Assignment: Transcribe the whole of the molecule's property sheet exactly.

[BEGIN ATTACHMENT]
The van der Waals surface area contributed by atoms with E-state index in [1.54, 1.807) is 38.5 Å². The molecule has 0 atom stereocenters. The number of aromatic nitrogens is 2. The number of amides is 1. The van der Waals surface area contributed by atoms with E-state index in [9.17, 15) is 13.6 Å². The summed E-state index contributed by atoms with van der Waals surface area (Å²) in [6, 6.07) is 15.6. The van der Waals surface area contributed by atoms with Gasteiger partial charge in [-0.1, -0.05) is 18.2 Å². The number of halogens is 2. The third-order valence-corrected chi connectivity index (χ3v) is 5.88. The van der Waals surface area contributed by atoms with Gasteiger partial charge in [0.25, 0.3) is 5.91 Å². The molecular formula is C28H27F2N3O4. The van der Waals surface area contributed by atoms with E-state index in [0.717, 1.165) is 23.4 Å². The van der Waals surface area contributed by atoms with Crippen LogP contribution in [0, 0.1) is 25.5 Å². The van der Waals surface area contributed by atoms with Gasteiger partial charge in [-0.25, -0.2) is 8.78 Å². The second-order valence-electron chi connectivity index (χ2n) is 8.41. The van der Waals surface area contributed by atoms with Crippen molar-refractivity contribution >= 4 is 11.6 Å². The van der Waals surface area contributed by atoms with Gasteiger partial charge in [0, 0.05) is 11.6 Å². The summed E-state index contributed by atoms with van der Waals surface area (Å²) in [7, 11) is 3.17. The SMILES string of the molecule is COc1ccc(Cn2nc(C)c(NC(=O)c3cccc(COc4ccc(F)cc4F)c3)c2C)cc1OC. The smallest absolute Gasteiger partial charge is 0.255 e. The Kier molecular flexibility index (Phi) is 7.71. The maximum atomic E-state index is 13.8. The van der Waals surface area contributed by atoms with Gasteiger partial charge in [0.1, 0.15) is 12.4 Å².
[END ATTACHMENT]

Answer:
The van der Waals surface area contributed by atoms with E-state index in [1.54, 1.807) is 38.5 Å². The molecule has 0 atom stereocenters. The number of aromatic nitrogens is 2. The number of amides is 1. The van der Waals surface area contributed by atoms with E-state index in [9.17, 15) is 13.6 Å². The summed E-state index contributed by atoms with van der Waals surface area (Å²) in [6, 6.07) is 15.6. The van der Waals surface area contributed by atoms with Gasteiger partial charge in [-0.1, -0.05) is 18.2 Å². The number of halogens is 2. The third-order valence-corrected chi connectivity index (χ3v) is 5.88. The van der Waals surface area contributed by atoms with Gasteiger partial charge in [0.25, 0.3) is 5.91 Å². The molecular formula is C28H27F2N3O4. The van der Waals surface area contributed by atoms with E-state index in [0.717, 1.165) is 23.4 Å². The van der Waals surface area contributed by atoms with Crippen LogP contribution in [0, 0.1) is 25.5 Å². The van der Waals surface area contributed by atoms with Gasteiger partial charge in [-0.25, -0.2) is 8.78 Å². The second-order valence-electron chi connectivity index (χ2n) is 8.41. The van der Waals surface area contributed by atoms with Crippen molar-refractivity contribution >= 4 is 11.6 Å². The van der Waals surface area contributed by atoms with Gasteiger partial charge in [0, 0.05) is 11.6 Å². The summed E-state index contributed by atoms with van der Waals surface area (Å²) in [7, 11) is 3.17. The SMILES string of the molecule is COc1ccc(Cn2nc(C)c(NC(=O)c3cccc(COc4ccc(F)cc4F)c3)c2C)cc1OC. The smallest absolute Gasteiger partial charge is 0.255 e. The Kier molecular flexibility index (Phi) is 7.71. The maximum atomic E-state index is 13.8. The van der Waals surface area contributed by atoms with Gasteiger partial charge in [0.1, 0.15) is 12.4 Å².